Tired of hearing about athletes behaving badly? Then consider Bentley University quarterback Danny Guadagnoli a breath of fresh air.
Guadagnoli, a standout football, basketball, and baseball player at Framingham High (class of 2009), has been nominated for the 2013 Allstate AFCA Good Works Team, which recognizes the community service work of college football players. Winners will be announced in September.
“I’ve progressively gotten more involved with volunteer work in my time at Bentley, but you don’t do it with an award in mind,” said Guadagnoli, a 22-year-old redshirt junior who passed for 2,344 yards and 16 touchdowns for the 8-2 Falcons last season.
Since the spring, Guadagnoli, along with several of his teammates at Bentley, has tried to make the day a little better for veterans at a Boston homeless shelter.
“It’s been an eye-opener to see how many there are, men and women of all ages, some as young as me,” said Guadagnoli, who carries a 3.77 grade point average as an economics and finance major. “They’re eating crackers in a soup kitchen. A lot of them you see on the side of the street.”
At first, Guadagnoli did not know what to expect. As he served meals to the veterans, he got to know them better.
“They like to shoot the breeze,” he said. “We talk sports. They’d ask, ‘Are you guys football players?’ and they’d tell you, ‘I used to play.’ ”
‘It’s been an eye-opener to see how many there are, men and women of all ages, some as young as me. . . A lot of them you see on the side of the street.’
Guadagnoli and his teammates were told that some of the homeless vets had bad tempers and alcohol problems.
“But a lot of them were kind, good people,” he said. “They had smiles on their faces. They were just trying to make the most of their day.”
He said he saw at first hand the unfairness of their lives.
“You had a better sense of gratitude for your own life,” he said.
Through the Team IMPACT program, Guadagnoli has also befriended a 10-year-old boy from Chelmsford, Will Bush, who has serious medical problems, as does his sister, Sasha, 7. Guadagnoli has become deeply involved with the children the last three months, and stays in touch with their mother, Stefani.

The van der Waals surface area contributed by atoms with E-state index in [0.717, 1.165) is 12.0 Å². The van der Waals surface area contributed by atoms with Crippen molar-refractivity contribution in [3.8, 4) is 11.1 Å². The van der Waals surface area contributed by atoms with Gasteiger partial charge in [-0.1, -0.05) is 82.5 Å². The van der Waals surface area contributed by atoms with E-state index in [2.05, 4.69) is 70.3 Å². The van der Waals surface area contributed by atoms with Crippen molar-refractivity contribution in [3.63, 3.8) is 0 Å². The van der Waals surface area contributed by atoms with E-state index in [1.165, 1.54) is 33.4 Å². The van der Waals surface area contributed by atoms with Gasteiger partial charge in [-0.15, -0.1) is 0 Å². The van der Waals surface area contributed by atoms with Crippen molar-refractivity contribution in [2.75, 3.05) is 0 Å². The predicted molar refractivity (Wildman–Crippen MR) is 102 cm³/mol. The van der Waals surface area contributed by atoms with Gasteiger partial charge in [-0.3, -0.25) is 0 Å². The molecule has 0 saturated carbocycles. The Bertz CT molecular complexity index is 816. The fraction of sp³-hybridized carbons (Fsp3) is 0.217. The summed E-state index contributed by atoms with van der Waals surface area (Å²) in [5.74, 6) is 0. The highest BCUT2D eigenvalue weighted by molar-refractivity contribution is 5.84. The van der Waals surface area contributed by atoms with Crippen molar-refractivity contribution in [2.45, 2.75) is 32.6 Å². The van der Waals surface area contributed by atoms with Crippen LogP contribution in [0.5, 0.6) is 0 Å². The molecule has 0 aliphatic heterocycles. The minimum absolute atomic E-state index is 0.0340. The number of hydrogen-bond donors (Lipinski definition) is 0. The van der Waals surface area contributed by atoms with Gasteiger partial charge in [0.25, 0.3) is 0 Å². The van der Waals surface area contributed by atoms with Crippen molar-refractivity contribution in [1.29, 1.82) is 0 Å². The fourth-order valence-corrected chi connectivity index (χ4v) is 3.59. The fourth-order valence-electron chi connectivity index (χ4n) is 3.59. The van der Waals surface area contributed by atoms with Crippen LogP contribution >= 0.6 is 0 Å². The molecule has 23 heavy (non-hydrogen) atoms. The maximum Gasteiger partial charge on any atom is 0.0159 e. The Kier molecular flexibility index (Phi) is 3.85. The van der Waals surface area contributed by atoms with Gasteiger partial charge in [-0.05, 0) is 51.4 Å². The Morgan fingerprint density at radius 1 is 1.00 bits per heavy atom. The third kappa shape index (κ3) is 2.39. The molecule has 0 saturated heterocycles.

“It’s one of the most significant things I’ve ever done,” said Guadagnoli. “Both of the kids got to me. The courage they have, they’re living in the moment. They’re funny, smart, and inspiring.”
Sasha and Will often have to wear masks indoors to protect against germs. But at the Bentley football field they were able to run around breathing the air without them.
“They loved it,” said Guadagnoli.
Their mother said of the football player, “He’s so good with the kids. He really has put himself in our family situation and enjoys being part of it. He’s got a good heart.”
Guadagnoli’s volunteer work also extends to the nonprofit tutoring service Pax Populi, which strives to obtain grants to tutor university students in Afghanistan.
His volunteer work, in exposing him to people devoting their lives to serving others, has given him pause to contemplate his future after college.
“I think that’s something I’ve had in me, the desire to help other people,” he said. “Seeing people who struggle can’t help but put things on perspective.”
As for football?
“It can only teach you certain life lessons,” he said.